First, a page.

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Civet rescues from air-conditioning duct in East Patel Nagar

Press Trust of India  |  New Delhi 

An Asian Palm Civet, that belongs to a protected species, was rescued from an air-conditioning duct of a house in East Patel Nagar today.

It comes days after a member of the same species was found inside a laboratory in University's South Campus, after possibly straying from the nearby woods.



Wildlife SOS, the behind both the rescue operations, said it was unclear where the civet, also known as toddy cat, came from in the East Patel Nagar house, since there is no forest area adjoining the west locality.

"We had to be very careful with the civet as it was in stress and visibly scared. The residents said that they had seen the animal in the area a couple of times before in the past three days but did not know what it was," a member of the rescue team said.

It was subsequently released in the Asola Wildlife Sanctuary.

"Even though the Palm Civet is a shy animal, this is the second rescue we have done in the past ten days. Habitat encroachment and deforestation are happening at a startling pace and that is beginning to redefine the boundaries between forest and urban areas," said Geeta Seshamani, co-founder of the

The animal, a native to South and Southeast Asia, can survive in a wide range of habitats and is rarely seen in urban environments considering its shy nature.

They are protected under Schedule II of the Wildlife Protection Act, 1972.

(This story has not been edited by Business Standard staff and is auto-generated from a syndicated feed.)

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Civet rescues from air-conditioning duct in East Patel Nagar

An Asian Palm Civet, that belongs to a protected species, was rescued from an air-conditioning duct of a house in East Patel Nagar today. It comes days after a member of the same species was found inside a laboratory in Delhi University's South Campus, after possibly straying from the nearby woods. Wildlife SOS, the NGO behind both the rescue operations, said it was unclear where the civet, also known as toddy cat, came from in the East Patel Nagar house, since there is no forest area adjoining the west Delhi locality. "We had to be very careful with the civet as it was in stress and visibly scared. The residents said that they had seen the animal in the area a couple of times before in the past three days but did not know what it was," a member of the rescue team said. It was subsequently released in the Asola Wildlife Sanctuary. "Even though the Palm Civet is a shy animal, this is the second rescue we have done in the past ten days. Habitat encroachment and deforestation are ... An Asian Palm Civet, that belongs to a protected species, was rescued from an air-conditioning duct of a house in East Patel Nagar today.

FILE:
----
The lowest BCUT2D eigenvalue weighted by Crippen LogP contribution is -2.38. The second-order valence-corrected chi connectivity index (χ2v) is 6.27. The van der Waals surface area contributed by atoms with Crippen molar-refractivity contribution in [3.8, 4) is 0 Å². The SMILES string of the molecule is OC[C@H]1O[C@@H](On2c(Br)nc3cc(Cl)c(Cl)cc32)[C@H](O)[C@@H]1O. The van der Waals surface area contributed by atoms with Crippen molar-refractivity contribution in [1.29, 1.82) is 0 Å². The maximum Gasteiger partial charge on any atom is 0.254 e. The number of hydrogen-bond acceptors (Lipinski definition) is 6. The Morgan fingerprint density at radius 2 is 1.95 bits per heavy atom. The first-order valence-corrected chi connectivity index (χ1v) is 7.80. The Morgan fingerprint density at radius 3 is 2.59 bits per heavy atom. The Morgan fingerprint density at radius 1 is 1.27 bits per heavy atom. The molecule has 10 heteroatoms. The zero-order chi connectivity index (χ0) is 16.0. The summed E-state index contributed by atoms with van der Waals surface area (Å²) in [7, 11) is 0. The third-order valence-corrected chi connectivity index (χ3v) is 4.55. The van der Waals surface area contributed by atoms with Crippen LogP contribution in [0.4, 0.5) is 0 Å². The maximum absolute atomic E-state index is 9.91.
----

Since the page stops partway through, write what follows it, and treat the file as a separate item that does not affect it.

It comes days after a member of the same species was found inside a laboratory in University's South Campus, after possibly straying from the nearby woods.

Wildlife SOS, the behind both the rescue operations, said it was unclear where the civet, also known as toddy cat, came from in the East Patel Nagar house, since there is no forest area adjoining the west locality.

"We had to be very careful with the civet as it was in stress and visibly scared. The residents said that they had seen the animal in the area a couple of times before in the past three days but did not know what it was," a member of the rescue team said.

It was subsequently released in the Asola Wildlife Sanctuary.

"Even though the Palm Civet is a shy animal, this is the second rescue we have done in the past ten days. Habitat encroachment and deforestation are happening at a startling pace and that is beginning to redefine the boundaries between forest and urban areas," said Geeta Seshamani, co-founder of the

The animal, a native to South and Southeast Asia, can survive in a wide range of habitats and is rarely seen in urban environments considering its shy nature.

They are protected under Schedule II of the Wildlife Protection Act, 1972.

(This story has not been edited by Business Standard staff and is auto-generated from a syndicated feed.)

image
Business Standard
177 22

Civet rescues from air-conditioning duct in East Patel Nagar

An Asian Palm Civet, that belongs to a protected species, was rescued from an air-conditioning duct of a house in East Patel Nagar today.

It comes days after a member of the same species was found inside a laboratory in University's South Campus, after possibly straying from the nearby woods.

Wildlife SOS, the behind both the rescue operations, said it was unclear where the civet, also known as toddy cat, came from in the East Patel Nagar house, since there is no forest area adjoining the west locality.

"We had to be very careful with the civet as it was in stress and visibly scared. The residents said that they had seen the animal in the area a couple of times before in the past three days but did not know what it was," a member of the rescue team said.

It was subsequently released in the Asola Wildlife Sanctuary.

"Even though the Palm Civet is a shy animal, this is the second rescue we have done in the past ten days. Habitat encroachment and deforestation are happening at a startling pace and that is beginning to redefine the boundaries between forest and urban areas," said Geeta Seshamani, co-founder of the

The animal, a native to South and Southeast Asia, can survive in a wide range of habitats and is rarely seen in urban environments considering its shy nature.

They are protected under Schedule II of the Wildlife Protection Act, 1972.

(This story has not been edited by Business Standard staff and is auto-generated from a syndicated feed.)

image
Business Standard
177 22